China has landed its first plane on an artificial island after completing one of three runways it has been constructing on the Spratly Islands.
The landing shows Beijing's facilities in the disputed region are being completed on schedule and military flights will inevitably follow, foreign officials and analysts said.
They said activity in the South China Sea could transform the region into a Beijing-controlled air defence zone.
China’s action resulted in concerns and protests from mutually interested countries in the region, with Vietnam launching a formal diplomatic protest.
Vietnam said the plane landed on Jan 2 and launched a formal diplomatic protest, while Philippines Foreign Ministry spokesman Charles Jose said Manila was planning to do the same. Both have claims to the area that overlap with China's.
"That's the fear, that China will be able take control of the South China Sea and it will affect the freedom of navigation and freedom of overflight," Jose told reporters.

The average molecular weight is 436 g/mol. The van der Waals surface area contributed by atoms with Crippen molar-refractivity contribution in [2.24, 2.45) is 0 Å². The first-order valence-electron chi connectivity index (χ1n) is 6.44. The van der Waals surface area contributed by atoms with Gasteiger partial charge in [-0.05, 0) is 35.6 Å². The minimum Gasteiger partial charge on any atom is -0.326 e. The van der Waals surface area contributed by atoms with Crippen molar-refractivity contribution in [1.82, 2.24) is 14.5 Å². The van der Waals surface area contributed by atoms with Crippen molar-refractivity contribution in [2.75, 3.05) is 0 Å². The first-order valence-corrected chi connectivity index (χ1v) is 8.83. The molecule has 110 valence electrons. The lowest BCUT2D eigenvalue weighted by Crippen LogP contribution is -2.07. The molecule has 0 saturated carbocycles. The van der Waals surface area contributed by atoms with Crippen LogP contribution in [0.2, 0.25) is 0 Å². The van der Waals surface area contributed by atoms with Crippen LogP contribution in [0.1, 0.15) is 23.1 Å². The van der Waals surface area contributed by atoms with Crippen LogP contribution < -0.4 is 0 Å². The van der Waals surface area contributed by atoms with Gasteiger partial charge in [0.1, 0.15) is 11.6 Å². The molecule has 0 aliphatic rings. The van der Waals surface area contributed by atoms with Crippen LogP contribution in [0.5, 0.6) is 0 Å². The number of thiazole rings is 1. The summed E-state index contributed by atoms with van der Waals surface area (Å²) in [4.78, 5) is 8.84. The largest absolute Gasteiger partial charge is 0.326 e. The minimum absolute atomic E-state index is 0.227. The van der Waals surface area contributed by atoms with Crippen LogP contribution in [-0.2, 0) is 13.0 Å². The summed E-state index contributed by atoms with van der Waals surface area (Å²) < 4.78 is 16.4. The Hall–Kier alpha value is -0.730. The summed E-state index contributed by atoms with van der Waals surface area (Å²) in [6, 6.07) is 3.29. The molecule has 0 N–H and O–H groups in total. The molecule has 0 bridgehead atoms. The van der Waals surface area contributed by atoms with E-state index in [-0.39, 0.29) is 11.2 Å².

Following the move, US Senator John McCain - chairman of the influential US Senate Armed Services Committee - expressed disapproval over Obama not ordering further "freedom of navigation" patrols.
The runway at Fiery Cross Reef is 3,000 metres (10,000 feet) long and is one of three China was constructing on artificial islands built up from seven reefs and atolls in the Spratlys archipelago.
Military landings on the islands were now "inevitable," said Leszek Buszynski, a visiting fellow at the Australian National University's Strategic and Defence Studies Centre.
"The next step will be, once they've tested it with several flights, they will bring down some of their fighter air power - SU-27s and SU-33's - and they will station them there permanently. That's what they're likely to do."
China says the islands will be used for coast guard activity and fishing research as well as to save travelling time between the Spratly islands and mainland China.